3. Cost of Capital Reforms and Income Issues. The ACC will review the cost of capital processes used in Florida and California, and consider adapting them in Arizona.  The Florida and California processes involve developing a standardized process for determining return on equity (ROE), with ROEs determined once a year, rather than relying on reams of expert reports in each separate case.  The ACC hopes this will reduce the regulatory burden on small companies.  The ACC also established guidelines on operating margins and will consider small firm risk in setting ROEs for small utilities.
  4. Water Utility Acquisition Process. The ACC explained that “consolidation of small water utilities through acquisition…  can result in real benefits to small utilities’ customers.”  The ACC is therefore starting a rulemaking to allow the largest utilities to buy small ones without getting separate ACC approval each time.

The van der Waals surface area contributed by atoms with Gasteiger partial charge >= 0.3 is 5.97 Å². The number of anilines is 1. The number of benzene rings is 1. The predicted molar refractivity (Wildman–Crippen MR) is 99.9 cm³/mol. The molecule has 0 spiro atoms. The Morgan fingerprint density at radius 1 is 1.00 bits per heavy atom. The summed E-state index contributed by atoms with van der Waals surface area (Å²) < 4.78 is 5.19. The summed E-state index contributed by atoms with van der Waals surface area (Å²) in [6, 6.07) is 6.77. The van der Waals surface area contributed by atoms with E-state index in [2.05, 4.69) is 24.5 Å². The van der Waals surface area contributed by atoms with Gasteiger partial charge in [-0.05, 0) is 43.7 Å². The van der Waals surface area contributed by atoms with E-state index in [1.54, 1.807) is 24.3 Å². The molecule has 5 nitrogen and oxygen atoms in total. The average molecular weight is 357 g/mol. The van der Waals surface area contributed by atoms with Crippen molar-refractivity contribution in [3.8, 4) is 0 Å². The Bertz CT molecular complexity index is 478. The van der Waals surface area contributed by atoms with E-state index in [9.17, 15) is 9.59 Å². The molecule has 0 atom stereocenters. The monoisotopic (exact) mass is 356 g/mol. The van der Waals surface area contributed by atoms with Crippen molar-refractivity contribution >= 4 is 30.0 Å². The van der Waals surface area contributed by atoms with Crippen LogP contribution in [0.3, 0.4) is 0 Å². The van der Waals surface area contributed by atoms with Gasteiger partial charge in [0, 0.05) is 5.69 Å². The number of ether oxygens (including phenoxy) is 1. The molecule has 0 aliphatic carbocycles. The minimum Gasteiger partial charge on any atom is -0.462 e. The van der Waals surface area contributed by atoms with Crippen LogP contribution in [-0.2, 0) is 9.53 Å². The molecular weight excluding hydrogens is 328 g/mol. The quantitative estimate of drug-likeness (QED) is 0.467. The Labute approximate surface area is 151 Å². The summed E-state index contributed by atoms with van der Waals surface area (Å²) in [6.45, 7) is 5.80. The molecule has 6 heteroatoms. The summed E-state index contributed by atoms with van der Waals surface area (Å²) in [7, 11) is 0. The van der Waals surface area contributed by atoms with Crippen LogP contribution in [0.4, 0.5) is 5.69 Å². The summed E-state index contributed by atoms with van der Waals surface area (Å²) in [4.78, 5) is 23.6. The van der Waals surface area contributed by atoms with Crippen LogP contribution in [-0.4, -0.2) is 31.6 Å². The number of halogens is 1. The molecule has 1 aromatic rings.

5. Consolidation of Small Water Utilities. The ACC comments that “While we do not believe that consolidation is a panacea, there can be no doubt that in some circumstances consolidating small systems into larger entities will have real benefits for customers. Consolidating systems can allow for greater and less expensive access to capital, more professional management, an ability to diversify against business risks and flexibility with rate design.” The ACC therefore approved a set of incentives to encourage larger utilities to buy the smallest, non-viable utilities, modeled on the policies used in Pennsylvania.